"Patterson is at his best in recreating the spirit and feel of presidential elections and the legislative and diplomatic achievements--as well as the scandals--of our nation's chief executives.... Patterson is a careful historian. Bending over backward to offer his readers a range of perspectives on the phenomena he explores, he appears to be a genuinely fair and balanced scholar.... For its thorough and reliable recounting of the period's main developments, 'Restless Giant' is well worth reading."--Eric Arnesen, Chicago Tribune

"Dazzling and erudite, the book thrums with the buzz of ideas coming together.... Detached, dispassionate, and drawn to detail, Patterson writes in taut, vivid language, and with illustrative examples on every page. He keeps his judgments terse and defensible."--David Greenberg, American Prospect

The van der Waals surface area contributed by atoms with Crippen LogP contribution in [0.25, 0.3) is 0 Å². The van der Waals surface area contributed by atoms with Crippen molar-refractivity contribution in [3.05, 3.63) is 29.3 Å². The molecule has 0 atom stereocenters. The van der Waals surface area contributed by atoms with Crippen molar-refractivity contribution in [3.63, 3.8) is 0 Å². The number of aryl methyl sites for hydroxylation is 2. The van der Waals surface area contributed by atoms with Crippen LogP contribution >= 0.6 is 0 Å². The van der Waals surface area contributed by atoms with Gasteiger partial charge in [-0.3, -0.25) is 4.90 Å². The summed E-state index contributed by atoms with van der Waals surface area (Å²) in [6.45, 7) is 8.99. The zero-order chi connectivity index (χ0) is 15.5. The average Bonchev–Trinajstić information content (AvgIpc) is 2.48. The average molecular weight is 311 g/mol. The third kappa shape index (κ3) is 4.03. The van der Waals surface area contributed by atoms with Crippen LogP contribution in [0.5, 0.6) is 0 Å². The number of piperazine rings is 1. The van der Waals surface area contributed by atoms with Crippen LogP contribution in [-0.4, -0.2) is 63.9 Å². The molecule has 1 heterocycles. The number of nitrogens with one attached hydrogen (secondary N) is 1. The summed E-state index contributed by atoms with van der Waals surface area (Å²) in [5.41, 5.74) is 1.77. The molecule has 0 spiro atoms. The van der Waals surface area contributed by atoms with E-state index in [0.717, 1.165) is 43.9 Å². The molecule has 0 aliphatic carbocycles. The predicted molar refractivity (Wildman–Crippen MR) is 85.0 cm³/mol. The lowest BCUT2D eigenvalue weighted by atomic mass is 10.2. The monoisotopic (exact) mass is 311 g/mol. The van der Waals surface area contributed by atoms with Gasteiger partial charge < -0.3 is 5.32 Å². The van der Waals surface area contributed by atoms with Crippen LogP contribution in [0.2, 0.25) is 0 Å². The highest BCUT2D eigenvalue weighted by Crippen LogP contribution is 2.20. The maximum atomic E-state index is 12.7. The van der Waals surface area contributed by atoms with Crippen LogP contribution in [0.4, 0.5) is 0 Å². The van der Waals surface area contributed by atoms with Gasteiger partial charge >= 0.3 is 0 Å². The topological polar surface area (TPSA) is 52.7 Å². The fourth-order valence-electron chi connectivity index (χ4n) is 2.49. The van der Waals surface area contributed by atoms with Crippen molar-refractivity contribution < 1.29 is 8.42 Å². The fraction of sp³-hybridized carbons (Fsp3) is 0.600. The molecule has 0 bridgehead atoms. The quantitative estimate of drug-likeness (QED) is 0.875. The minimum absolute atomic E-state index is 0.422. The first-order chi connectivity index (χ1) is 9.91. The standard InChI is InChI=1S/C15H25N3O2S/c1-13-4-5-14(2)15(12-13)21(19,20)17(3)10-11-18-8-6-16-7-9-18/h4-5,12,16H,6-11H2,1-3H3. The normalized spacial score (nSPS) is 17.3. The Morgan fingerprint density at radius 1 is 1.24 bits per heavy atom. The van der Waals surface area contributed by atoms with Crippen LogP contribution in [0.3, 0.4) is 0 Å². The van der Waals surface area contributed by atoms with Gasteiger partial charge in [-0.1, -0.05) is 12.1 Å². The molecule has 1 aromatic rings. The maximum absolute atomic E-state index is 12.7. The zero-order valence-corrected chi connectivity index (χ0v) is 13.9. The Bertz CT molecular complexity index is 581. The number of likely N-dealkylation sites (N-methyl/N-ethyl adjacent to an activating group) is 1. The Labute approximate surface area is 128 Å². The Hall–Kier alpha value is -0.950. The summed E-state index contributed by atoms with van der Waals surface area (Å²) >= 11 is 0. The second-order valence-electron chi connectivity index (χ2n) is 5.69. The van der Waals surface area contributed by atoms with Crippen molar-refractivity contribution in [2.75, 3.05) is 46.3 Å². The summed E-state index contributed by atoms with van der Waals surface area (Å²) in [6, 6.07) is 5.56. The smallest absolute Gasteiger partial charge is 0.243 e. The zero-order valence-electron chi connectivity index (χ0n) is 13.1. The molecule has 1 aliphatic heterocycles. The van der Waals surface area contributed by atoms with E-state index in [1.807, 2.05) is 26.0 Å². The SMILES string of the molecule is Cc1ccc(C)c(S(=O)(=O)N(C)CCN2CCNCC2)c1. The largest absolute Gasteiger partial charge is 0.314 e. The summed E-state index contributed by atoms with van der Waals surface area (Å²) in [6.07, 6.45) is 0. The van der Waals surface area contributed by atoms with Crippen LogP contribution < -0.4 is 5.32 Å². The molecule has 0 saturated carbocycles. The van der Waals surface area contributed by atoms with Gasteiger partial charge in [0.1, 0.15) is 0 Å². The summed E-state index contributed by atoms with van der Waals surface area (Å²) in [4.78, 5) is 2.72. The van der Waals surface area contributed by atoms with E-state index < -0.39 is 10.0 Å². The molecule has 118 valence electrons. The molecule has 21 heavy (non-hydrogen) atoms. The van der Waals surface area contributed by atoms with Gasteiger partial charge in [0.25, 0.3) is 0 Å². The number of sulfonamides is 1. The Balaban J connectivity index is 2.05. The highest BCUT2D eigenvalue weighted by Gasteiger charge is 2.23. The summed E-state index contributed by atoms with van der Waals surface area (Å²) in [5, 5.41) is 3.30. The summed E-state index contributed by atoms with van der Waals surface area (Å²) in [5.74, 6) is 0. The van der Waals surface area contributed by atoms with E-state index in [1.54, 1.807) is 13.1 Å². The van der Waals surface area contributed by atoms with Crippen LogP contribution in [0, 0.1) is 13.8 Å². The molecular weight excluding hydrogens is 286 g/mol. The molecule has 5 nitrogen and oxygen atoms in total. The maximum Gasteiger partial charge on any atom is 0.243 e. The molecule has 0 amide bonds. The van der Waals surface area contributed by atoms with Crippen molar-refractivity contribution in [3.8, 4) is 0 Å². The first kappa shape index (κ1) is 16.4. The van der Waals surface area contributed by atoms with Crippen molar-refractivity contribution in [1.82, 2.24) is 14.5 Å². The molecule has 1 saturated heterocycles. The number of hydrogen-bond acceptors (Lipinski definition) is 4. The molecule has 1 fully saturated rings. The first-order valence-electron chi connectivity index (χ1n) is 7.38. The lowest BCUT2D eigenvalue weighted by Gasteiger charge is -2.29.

"Patterson is a fine historian.... Continuing where he ended his prior contribution to the series (Grand Expectations: The United States, 1945-1974), Patterson again combines narrative and analysis in his assessment of an important era in U.S. history. The result is a good survey of the political, economic, foreign policy, social, and cultural trends and events during the presidencies of Ford, Carter, Reagan, Bush, and Clinton.... For all libraries." --Library Journal

"A worthy addition to the highly acclaimed Oxford History of the United States series. A crisp, engaging narrative for readers seeking an easy grasp of the key developments at home and abroad during the last quarter of the 20th century. Patterson's balanced analysis of contending interpretations of these developments will be most useful to readers as they think critically about this recent era in American history."--Parameters

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Product Details

  • ISBN-13: 9780195122169
  • Publisher: Oxford University Press, USA